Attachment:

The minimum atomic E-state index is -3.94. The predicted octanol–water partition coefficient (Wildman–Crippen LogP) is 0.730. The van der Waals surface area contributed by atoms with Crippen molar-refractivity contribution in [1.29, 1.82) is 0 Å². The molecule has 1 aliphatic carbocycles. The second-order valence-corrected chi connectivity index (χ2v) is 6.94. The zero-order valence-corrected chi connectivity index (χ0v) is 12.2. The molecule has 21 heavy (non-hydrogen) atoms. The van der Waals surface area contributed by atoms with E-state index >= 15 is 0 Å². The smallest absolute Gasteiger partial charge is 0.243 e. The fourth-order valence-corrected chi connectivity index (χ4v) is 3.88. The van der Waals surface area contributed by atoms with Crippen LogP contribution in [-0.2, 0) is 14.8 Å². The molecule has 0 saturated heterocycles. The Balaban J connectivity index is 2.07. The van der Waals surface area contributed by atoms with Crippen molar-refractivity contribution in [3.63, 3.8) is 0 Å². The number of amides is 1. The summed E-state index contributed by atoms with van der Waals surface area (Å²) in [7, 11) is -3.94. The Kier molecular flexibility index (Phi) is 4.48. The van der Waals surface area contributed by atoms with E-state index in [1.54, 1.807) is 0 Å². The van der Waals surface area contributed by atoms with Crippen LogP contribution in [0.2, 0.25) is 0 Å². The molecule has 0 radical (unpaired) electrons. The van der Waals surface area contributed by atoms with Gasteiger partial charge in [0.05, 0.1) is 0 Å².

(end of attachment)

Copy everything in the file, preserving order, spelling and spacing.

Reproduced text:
The minimum atomic E-state index is -3.94. The predicted octanol–water partition coefficient (Wildman–Crippen LogP) is 0.730. The van der Waals surface area contributed by atoms with Crippen molar-refractivity contribution in [1.29, 1.82) is 0 Å². The molecule has 1 aliphatic carbocycles. The second-order valence-corrected chi connectivity index (χ2v) is 6.94. The zero-order valence-corrected chi connectivity index (χ0v) is 12.2. The molecule has 21 heavy (non-hydrogen) atoms. The van der Waals surface area contributed by atoms with E-state index >= 15 is 0 Å². The smallest absolute Gasteiger partial charge is 0.243 e. The fourth-order valence-corrected chi connectivity index (χ4v) is 3.88. The van der Waals surface area contributed by atoms with Crippen LogP contribution in [-0.2, 0) is 14.8 Å². The molecule has 0 saturated heterocycles. The Balaban J connectivity index is 2.07. The van der Waals surface area contributed by atoms with Crippen molar-refractivity contribution in [3.63, 3.8) is 0 Å². The number of amides is 1. The summed E-state index contributed by atoms with van der Waals surface area (Å²) in [7, 11) is -3.94. The Kier molecular flexibility index (Phi) is 4.48. The van der Waals surface area contributed by atoms with E-state index in [1.54, 1.807) is 0 Å². The van der Waals surface area contributed by atoms with Crippen LogP contribution in [0.2, 0.25) is 0 Å². The molecule has 0 radical (unpaired) electrons. The van der Waals surface area contributed by atoms with Gasteiger partial charge in [0.05, 0.1) is 0 Å².